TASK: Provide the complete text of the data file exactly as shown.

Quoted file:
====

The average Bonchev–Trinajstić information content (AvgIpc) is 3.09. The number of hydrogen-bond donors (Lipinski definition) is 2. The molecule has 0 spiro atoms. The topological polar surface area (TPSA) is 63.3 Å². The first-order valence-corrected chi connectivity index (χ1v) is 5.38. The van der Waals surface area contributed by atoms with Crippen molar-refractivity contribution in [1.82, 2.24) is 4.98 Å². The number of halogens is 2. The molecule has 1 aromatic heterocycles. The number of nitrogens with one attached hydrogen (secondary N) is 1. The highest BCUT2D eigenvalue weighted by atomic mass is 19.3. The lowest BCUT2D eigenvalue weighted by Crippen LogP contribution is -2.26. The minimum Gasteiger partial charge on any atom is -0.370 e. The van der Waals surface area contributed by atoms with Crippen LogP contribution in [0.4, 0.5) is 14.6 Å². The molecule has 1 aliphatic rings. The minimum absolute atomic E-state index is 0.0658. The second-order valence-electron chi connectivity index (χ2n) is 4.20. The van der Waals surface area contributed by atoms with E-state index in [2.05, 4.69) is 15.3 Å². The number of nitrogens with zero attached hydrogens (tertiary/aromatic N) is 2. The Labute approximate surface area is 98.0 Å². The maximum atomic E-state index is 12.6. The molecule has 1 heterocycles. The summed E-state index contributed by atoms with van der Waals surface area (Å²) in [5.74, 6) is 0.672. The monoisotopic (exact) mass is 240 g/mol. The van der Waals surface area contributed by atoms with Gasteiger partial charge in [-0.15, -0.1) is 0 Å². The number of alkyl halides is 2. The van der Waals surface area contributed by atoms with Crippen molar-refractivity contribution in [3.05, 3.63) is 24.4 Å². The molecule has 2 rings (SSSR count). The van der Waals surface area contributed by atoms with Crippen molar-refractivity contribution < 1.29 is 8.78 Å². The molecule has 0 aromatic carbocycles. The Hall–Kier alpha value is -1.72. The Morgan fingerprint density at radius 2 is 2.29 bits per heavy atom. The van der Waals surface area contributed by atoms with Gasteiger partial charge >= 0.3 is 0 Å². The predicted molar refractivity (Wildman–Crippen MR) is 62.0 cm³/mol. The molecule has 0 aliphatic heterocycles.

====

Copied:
The average Bonchev–Trinajstić information content (AvgIpc) is 3.09. The number of hydrogen-bond donors (Lipinski definition) is 2. The molecule has 0 spiro atoms. The topological polar surface area (TPSA) is 63.3 Å². The first-order valence-corrected chi connectivity index (χ1v) is 5.38. The van der Waals surface area contributed by atoms with Crippen molar-refractivity contribution in [1.82, 2.24) is 4.98 Å². The number of halogens is 2. The molecule has 1 aromatic heterocycles. The number of nitrogens with one attached hydrogen (secondary N) is 1. The highest BCUT2D eigenvalue weighted by atomic mass is 19.3. The lowest BCUT2D eigenvalue weighted by Crippen LogP contribution is -2.26. The minimum Gasteiger partial charge on any atom is -0.370 e. The van der Waals surface area contributed by atoms with Crippen LogP contribution in [0.4, 0.5) is 14.6 Å². The molecule has 1 aliphatic rings. The minimum absolute atomic E-state index is 0.0658. The second-order valence-electron chi connectivity index (χ2n) is 4.20. The van der Waals surface area contributed by atoms with E-state index in [2.05, 4.69) is 15.3 Å². The number of nitrogens with zero attached hydrogens (tertiary/aromatic N) is 2. The Labute approximate surface area is 98.0 Å². The maximum atomic E-state index is 12.6. The molecule has 1 heterocycles. The summed E-state index contributed by atoms with van der Waals surface area (Å²) in [5.74, 6) is 0.672. The monoisotopic (exact) mass is 240 g/mol. The van der Waals surface area contributed by atoms with Gasteiger partial charge in [-0.15, -0.1) is 0 Å². The number of alkyl halides is 2. The van der Waals surface area contributed by atoms with Crippen molar-refractivity contribution in [3.05, 3.63) is 24.4 Å². The molecule has 2 rings (SSSR count). The van der Waals surface area contributed by atoms with Crippen molar-refractivity contribution < 1.29 is 8.78 Å². The molecule has 0 aromatic carbocycles. The Hall–Kier alpha value is -1.72. The Morgan fingerprint density at radius 2 is 2.29 bits per heavy atom. The van der Waals surface area contributed by atoms with Gasteiger partial charge >= 0.3 is 0 Å². The predicted molar refractivity (Wildman–Crippen MR) is 62.0 cm³/mol. The molecule has 0 aliphatic heterocycles.